Such is the way with “3M. Science Applied to Life.” trucks with trailers that use Stillwater frequently. I see them pass up and down Stillwater a couple of times an hour every weekday, their big red logo shouting like a hypnotic billboard on wheels. There are plants and warehouses nearby, I think. To be honest, I don’t know exactly where they come from or to where they are going. Having once been an employee of the company, I should know or should’ve asked the questions sooner, but I don’t and I didn’t. I don’t know what they carry, why they pass so frequently on Stillwater, or why I never noticed the frequency of their trucks until I was no longer an employee and staring out the window on a Thursday afternoon.
But their cadence is mesmerizing.
So many products shipped, sold, and consumed. So many consumers, so many trailers filled with products. Every day. Many times a day. Stillwater is seldom still.
Two years removed from exiting a state of security that I never should of left, I am constantly reminded of the decision to leave a life of my own comfort and stillness. Like echoes that never find equilibrium, I am buffeted by the fallout of the decisions following the death of my Father.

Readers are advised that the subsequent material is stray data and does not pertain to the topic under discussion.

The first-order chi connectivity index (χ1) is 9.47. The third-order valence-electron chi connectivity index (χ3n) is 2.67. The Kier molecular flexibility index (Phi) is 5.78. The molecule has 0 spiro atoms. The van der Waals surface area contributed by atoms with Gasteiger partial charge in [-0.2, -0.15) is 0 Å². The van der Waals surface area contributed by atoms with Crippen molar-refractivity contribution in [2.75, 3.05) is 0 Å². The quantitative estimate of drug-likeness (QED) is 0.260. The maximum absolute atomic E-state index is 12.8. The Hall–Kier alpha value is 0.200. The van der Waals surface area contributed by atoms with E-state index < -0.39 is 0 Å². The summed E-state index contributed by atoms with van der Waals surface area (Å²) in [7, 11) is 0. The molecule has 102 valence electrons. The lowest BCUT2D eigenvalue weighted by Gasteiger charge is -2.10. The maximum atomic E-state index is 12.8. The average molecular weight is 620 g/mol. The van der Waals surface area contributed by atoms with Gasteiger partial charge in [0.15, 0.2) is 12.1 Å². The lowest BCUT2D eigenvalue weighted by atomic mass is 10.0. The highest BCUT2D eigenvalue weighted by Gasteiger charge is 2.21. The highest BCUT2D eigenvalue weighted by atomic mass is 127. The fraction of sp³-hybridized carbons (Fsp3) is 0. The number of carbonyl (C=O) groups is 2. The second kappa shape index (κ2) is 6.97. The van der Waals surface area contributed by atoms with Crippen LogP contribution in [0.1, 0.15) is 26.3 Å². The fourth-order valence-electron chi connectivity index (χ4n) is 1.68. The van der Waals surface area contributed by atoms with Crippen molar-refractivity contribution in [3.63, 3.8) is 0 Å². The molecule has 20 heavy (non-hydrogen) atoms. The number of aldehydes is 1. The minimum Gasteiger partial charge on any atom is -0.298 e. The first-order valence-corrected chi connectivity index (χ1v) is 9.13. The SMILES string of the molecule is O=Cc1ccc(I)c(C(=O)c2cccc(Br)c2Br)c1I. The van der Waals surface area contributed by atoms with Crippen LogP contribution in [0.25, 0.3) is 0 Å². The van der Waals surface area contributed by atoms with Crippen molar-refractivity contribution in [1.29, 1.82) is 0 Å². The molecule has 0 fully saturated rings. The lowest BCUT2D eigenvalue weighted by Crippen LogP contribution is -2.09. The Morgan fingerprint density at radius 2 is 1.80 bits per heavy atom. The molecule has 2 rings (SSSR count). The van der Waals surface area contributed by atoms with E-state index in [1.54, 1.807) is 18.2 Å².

I lived through the Kubler-Ross Model and arrived at acceptance, but it feels like the stages didn’t ever end, that the Model is more like a Chutes & Ladders game – where you exit the fog of one dark space into the light of another, and eventually find your way sliding back to where you were before on the board. Depressed. Lost. In denial that what you’ve lost is attainable again, that the ladder behind you is findable and climbable again.
Parts of the Model feel circular, the swirling madness of creeping insanity that hook at you from caveats and idiosyncrasies. Another red-logoed truck passes, two over the course of the hour now. Is this the fucking Matrix? The size and vibrancy of their trademark is hard to miss. They catch my eye as they tease my periphery. Always at the edge of my orbit, reminding me of a time when my patterns didn’t feel awry.
Where was I? Where am I?
I can’t seem to move past the loss, move on to the next stable phase of my existence. My inability to get a job over the last year has led me to question what it was I accomplished after all, if I actually accomplished anything at all over a decade. I tell my story, but it’s starting to feel more like someone else’s success. Removed from the orbits of a stable life and support system, I now see everything through critical and clarified lenses and with Occum’s Razor in hand.